Disclaimer: I received a free Login VSI 12-month license this year as part of my membership of the vExpert programme. There is no requirement for me to blog about their products and I am not compensated in any way for this post. This disclaimer is also probably longer than I’d intended the original post to be, but there you go.
Login VSI recently released version 4.1 of their performance testing tool for virtualised desktop environments. I’m going to do a longer post on this in the future, but in short new functionality includes:
Four new workloads: Task, Office (1 vCPU), Knowledge (2 vCPU) and Power User;
Import, mix and correlate performance data from any source like ESXtop and Perfmon; and
Improved VSImax simplifies understanding of potential bottlenecks like CPU or Disk I/O.
Sounds pretty cool. If you want to see a video about the new features, check it out here.
I’ve got a bunch of graphs that indicate you can do some bad things to EFDs when you run certain SQLIO stress tests against them and compare the results to FC disks. But EMC is pushing back on the results I’ve gotten for a number of reasons. So in the interests of keeping things civil I’m not going to publish them – because I’m not convinced the results are necessarily valid and I’ve run out of time and patience to continue testing. Which might be what EMC hoped for – or I might just be feeling a tad cynical.
What I have learnt though, is that it’s very easy to generate QFULL errors on a CX4 if you follow the EMC best practice configs for Qlogic HBAs and set the execution throttle to 256. In fact, you might even be better off leaving it at 16, unless you have a real requirement to set it higher. I’m happy for someone to tell me why EMC suggests it be set to 256, because I’ve not found a good reason for it yet. Of course, this is dependent on a number of environmental factors, but the 256 figure still has me scratching my head.
Another thing that we uncovered during stress testing had something to do with the Queue Depth of LUNs. For our initial testing, we had a Storage Pool created with 30 * 200GB EFDs, 70 * 450GB FC spindles, and 15 * 1TB SATA-II Spindles with FAST-VP enabled. The LUNs on the EFDs were set to no data movement – so everything sat on the EFDs. We were getting kind of underwhelming performance stats out of this config, and it seems like the main culprit was the LUN queue depth. In a traditonal RAID Group setup, the queue depth of the LUN is (14 * (the number of data drives in the LUN) + 32). So for a RAID 5 (4+1) LUN, the queue depth is 88. If, for some reason, you want to drive a LUN harder, you can increase this by using MetaLUNs, with the sum of the components providing the LUN’s queue depth. What we observed on the Pool LUN, however, was that this seemed to stay fixed at 88, regardless of the number of internal RAID Groups servicing the Pool LUN. This seems like it’s maybe a bad thing, but that’s probably why EMC quietly say that you should stick to traditional MetaLUNs and RAID Groups if you need particular performance characteristics.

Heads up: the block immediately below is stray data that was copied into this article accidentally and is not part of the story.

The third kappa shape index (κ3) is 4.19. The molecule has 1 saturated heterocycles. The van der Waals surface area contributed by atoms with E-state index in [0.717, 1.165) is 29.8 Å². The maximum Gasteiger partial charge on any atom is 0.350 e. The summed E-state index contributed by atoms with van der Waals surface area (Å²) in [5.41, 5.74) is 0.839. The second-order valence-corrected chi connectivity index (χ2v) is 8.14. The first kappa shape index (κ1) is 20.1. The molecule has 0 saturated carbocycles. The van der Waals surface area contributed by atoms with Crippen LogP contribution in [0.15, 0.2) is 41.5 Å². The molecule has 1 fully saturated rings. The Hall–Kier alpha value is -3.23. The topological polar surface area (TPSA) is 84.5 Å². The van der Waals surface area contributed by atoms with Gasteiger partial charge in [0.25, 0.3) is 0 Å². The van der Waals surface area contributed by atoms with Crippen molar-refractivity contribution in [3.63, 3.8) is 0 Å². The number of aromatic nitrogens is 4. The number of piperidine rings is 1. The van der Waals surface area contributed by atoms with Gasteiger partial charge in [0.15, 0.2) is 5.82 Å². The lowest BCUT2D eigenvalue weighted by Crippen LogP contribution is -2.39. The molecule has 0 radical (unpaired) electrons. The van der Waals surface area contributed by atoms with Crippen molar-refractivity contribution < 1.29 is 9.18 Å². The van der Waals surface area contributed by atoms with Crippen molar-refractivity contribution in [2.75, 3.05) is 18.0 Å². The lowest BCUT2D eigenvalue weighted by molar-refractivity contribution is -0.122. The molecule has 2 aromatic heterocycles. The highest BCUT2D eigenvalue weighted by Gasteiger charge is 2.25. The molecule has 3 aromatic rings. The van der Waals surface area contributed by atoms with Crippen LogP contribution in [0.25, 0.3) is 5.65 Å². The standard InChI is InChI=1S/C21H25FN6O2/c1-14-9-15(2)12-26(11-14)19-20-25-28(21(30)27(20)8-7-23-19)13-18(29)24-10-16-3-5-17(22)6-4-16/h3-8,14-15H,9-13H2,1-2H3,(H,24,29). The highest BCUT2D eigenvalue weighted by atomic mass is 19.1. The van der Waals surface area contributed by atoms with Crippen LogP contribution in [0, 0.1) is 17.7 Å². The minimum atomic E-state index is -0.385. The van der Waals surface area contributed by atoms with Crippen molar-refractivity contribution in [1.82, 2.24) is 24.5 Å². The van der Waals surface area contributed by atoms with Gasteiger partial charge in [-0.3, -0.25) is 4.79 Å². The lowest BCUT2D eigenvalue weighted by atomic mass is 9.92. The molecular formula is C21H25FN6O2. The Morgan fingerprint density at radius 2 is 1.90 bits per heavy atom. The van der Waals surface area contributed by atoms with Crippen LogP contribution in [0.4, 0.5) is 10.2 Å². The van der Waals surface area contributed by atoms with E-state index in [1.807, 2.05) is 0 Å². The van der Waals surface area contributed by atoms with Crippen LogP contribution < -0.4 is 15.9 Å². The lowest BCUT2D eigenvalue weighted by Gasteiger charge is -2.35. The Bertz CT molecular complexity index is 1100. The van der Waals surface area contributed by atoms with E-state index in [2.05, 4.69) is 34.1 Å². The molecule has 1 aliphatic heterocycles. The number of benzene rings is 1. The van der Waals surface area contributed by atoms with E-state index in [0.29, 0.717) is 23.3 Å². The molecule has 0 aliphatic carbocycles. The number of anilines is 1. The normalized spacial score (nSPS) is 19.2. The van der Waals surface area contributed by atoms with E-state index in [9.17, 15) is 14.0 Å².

So what’s the point I’m trying to get at? Storage Pools and FAST-VP are awesome for the majority of workloads, but sometimes you need to use more traditional methods to get what you want. Which is why I spent last weekend using the LUN Migration tool to move 100TB of blocks around the array to get back to the traditional RAID Group / MetaLUN model. Feel free to tell me if you think I’ve gotten this arse-backwards too, because I really want to believe that I have.
We got some EFDs on our CX4-960s recently, and we had the chance to do some basic PassMark testing on them before we loaded them up with production configurations. We’re running 30 * 200GB EFDs in a Storage Pool on the CX4-960. FAST and FAST Cache haven’t been turned on. The VM was sitting on an HP BL460p G6 blade with 96GB RAM, 12 Nehalem cores and vSphere 4.1. The blades connect to the arrays via Cisco 9124e FC switches with 8Gbps port-channels to the Cisco MDS 9513. We’re only using 2 fe ports per SP on the CX4-960 at the moment. We used Pass Mark on a Windows 2008 R2 VM sitting on a 100GB vmdk. There wasn’t a lot of other LUNs bound in the Storage Pool, so the results are skewed. Nonetheless, they look pretty, and that’s what I’m going with.